New Delhi (Reuters) – India’s Delhi High Court issued a summons to British broadcaster BBC on Monday in a defamation case over its documentary on Prime Minister Narendra Modi that questioned his leadership during the 2002 Gujarat riots, according to reports in Indian media.
The defamation suit states the documentary “India: the Modi question” that aired earlier this year cast a slur on India’s reputation and that of its judiciary and the prime minister, the reports said.
The summons came months after Indian tax officials inspected the BBC’s offices in New Delhi and Mumbai in February following an angry response by the Indian government to the documentary.
The media reports said the suit was filed by a non-profit based in Gujarat, which is Modi’s home state. The BBC did not immediately respond to a request for comment.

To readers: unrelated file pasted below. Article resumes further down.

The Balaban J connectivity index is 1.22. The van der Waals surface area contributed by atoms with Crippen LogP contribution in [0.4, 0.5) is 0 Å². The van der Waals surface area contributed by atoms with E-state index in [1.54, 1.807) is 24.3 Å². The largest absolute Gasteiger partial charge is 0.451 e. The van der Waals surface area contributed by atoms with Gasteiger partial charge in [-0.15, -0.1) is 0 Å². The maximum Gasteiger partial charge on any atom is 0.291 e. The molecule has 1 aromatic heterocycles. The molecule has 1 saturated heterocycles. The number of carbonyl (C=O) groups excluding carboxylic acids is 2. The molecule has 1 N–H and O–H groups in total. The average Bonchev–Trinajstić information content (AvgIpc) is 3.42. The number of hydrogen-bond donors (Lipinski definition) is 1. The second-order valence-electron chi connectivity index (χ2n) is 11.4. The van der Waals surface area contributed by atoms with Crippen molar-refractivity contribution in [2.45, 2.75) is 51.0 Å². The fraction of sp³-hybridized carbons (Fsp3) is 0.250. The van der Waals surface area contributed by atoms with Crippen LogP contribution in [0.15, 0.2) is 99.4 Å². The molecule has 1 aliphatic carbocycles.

The documentary focused on Modi’s leadership as chief minister of the western state of Gujarat during riots in 2002 in which at least 1,000 people were killed, most of them Muslims. Activists put the toll at more than twice that number.
Modi has denied accusations that he did not do enough to stop the riots and a Supreme Court-ordered investigation found no evidence to prosecute him. A petition seeking a fresh investigation was dismissed by the Supreme Court last year.
The government called the documentary, which did not air in India, a biased “propaganda piece” and blocked sharing of any clips from it on social media.
The BBC has previously said that it “does not have an agenda” and has stood by its reporting for the documentary.